Christmas Cards are finally(!) in the mail. Here is this year's letter...



Dear Friends,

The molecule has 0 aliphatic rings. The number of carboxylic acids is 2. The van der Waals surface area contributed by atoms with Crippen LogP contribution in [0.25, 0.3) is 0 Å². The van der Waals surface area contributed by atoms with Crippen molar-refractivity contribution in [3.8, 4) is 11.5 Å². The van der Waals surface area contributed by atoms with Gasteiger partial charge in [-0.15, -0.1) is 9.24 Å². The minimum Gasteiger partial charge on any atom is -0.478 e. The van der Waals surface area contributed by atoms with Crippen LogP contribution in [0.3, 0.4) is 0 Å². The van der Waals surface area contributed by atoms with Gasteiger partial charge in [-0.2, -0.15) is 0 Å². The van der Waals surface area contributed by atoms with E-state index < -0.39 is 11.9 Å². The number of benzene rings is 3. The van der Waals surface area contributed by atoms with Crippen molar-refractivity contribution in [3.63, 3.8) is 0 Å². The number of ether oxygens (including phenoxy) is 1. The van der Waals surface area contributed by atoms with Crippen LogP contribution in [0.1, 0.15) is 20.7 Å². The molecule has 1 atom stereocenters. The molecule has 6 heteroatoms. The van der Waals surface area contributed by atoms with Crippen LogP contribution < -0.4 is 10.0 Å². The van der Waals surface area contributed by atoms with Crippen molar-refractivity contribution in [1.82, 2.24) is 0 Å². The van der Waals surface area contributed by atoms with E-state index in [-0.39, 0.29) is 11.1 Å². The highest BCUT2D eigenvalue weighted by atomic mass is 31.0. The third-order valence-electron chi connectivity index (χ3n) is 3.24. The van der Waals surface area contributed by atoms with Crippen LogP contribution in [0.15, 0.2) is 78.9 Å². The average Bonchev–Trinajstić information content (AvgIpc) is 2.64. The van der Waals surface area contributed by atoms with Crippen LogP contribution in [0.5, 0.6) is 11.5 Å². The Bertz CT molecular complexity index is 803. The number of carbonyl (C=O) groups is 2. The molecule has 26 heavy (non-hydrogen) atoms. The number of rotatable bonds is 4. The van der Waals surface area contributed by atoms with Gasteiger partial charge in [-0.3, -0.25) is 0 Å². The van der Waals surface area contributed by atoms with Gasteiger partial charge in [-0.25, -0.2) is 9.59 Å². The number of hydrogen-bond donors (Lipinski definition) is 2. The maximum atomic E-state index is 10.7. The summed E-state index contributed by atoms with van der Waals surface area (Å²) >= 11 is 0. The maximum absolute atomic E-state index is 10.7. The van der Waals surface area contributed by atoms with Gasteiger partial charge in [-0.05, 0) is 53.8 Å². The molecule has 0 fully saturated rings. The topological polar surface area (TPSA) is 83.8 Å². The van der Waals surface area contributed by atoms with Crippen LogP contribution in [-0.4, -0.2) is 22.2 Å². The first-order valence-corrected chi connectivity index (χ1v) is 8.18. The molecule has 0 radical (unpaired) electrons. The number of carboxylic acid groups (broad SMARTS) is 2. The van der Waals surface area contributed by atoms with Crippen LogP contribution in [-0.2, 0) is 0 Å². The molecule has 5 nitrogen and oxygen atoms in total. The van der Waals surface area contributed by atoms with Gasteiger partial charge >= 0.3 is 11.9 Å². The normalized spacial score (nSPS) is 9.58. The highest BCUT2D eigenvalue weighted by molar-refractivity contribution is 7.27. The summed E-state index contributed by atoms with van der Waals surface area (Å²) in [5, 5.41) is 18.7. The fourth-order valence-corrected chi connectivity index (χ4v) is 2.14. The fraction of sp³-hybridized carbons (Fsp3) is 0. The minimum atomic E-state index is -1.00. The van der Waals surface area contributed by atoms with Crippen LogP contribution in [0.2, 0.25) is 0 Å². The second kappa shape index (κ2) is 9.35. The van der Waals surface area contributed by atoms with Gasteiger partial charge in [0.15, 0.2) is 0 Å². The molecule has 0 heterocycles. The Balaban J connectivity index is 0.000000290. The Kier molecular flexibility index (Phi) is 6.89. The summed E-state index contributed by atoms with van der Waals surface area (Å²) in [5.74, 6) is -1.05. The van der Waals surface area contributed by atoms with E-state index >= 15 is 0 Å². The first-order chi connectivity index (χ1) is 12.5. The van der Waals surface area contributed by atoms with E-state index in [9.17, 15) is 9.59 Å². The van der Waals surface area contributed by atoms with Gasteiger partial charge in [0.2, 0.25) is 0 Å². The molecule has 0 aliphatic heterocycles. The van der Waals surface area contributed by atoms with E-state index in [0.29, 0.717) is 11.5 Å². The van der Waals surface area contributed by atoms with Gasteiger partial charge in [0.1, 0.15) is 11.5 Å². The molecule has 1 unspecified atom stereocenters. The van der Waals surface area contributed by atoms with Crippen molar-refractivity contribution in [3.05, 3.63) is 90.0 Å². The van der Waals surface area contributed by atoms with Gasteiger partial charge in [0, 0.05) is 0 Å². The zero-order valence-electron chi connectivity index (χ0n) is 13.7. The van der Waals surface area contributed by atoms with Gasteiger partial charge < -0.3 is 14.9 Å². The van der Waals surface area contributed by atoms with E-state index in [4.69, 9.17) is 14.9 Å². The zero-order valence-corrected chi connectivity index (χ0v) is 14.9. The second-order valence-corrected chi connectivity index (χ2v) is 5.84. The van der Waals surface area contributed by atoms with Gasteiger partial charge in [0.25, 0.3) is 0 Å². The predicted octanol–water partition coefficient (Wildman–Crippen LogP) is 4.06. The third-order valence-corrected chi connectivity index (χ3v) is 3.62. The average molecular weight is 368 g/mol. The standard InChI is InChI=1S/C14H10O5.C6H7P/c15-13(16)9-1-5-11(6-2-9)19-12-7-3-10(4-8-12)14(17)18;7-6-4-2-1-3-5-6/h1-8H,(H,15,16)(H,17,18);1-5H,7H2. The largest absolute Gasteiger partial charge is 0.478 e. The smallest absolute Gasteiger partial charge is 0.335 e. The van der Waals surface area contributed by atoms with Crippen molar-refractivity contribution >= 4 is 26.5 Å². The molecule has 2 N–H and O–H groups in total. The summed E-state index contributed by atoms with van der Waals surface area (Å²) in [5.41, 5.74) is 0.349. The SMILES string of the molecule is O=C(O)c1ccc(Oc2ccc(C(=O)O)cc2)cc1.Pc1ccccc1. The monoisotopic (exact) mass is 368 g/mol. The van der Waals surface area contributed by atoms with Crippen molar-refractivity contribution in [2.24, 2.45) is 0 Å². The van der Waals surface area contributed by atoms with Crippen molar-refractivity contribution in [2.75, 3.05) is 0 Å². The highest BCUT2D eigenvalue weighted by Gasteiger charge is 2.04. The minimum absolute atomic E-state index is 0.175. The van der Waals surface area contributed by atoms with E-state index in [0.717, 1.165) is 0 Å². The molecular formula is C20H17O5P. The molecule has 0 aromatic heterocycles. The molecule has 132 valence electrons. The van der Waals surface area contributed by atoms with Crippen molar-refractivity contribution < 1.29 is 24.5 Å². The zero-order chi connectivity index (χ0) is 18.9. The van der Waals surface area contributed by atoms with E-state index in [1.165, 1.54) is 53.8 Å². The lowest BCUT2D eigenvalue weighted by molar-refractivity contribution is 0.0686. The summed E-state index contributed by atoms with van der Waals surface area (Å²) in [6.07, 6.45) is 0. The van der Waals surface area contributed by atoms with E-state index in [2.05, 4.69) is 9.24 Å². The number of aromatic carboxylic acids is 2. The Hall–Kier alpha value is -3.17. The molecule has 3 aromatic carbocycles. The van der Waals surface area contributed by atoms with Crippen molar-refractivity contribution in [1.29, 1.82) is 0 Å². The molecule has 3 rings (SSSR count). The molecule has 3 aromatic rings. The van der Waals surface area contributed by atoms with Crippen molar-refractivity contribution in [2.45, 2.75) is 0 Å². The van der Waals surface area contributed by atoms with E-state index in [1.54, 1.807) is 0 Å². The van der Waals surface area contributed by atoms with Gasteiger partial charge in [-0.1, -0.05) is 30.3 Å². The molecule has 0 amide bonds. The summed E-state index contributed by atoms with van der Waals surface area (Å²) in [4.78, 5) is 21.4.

This year I bought a decorative sign for our house that reads, “Normal day, let me be aware of the treasure you are. Let me learn from you, love you, bless you before you depart. Let me not pass you by in the quest of some rare and perfect tomorrow.” This year, Oliver’s daily seizures have continued and the physical demands of his medical care continue to increase. We have moved him into our master suite complete with a handicap shower, bought him his first car, which happens to be a handicap accessible minivan (stop being so jealous), and ordered all manner of medical equipment (most recently, braces for his legs to correct his toe walking). Despite his inability to speak, his smile communicates very clearly what he loves, and his blue eyes shine when he is experiencing joy. Especially with Oliver, the eyes really are the window to the soul. Sometimes in the midst of the struggle with Oliver’s health, we find ourselves dreaming of that “rare and perfect tomorrow”, and forget to enjoy the gift that is a gloriously average day.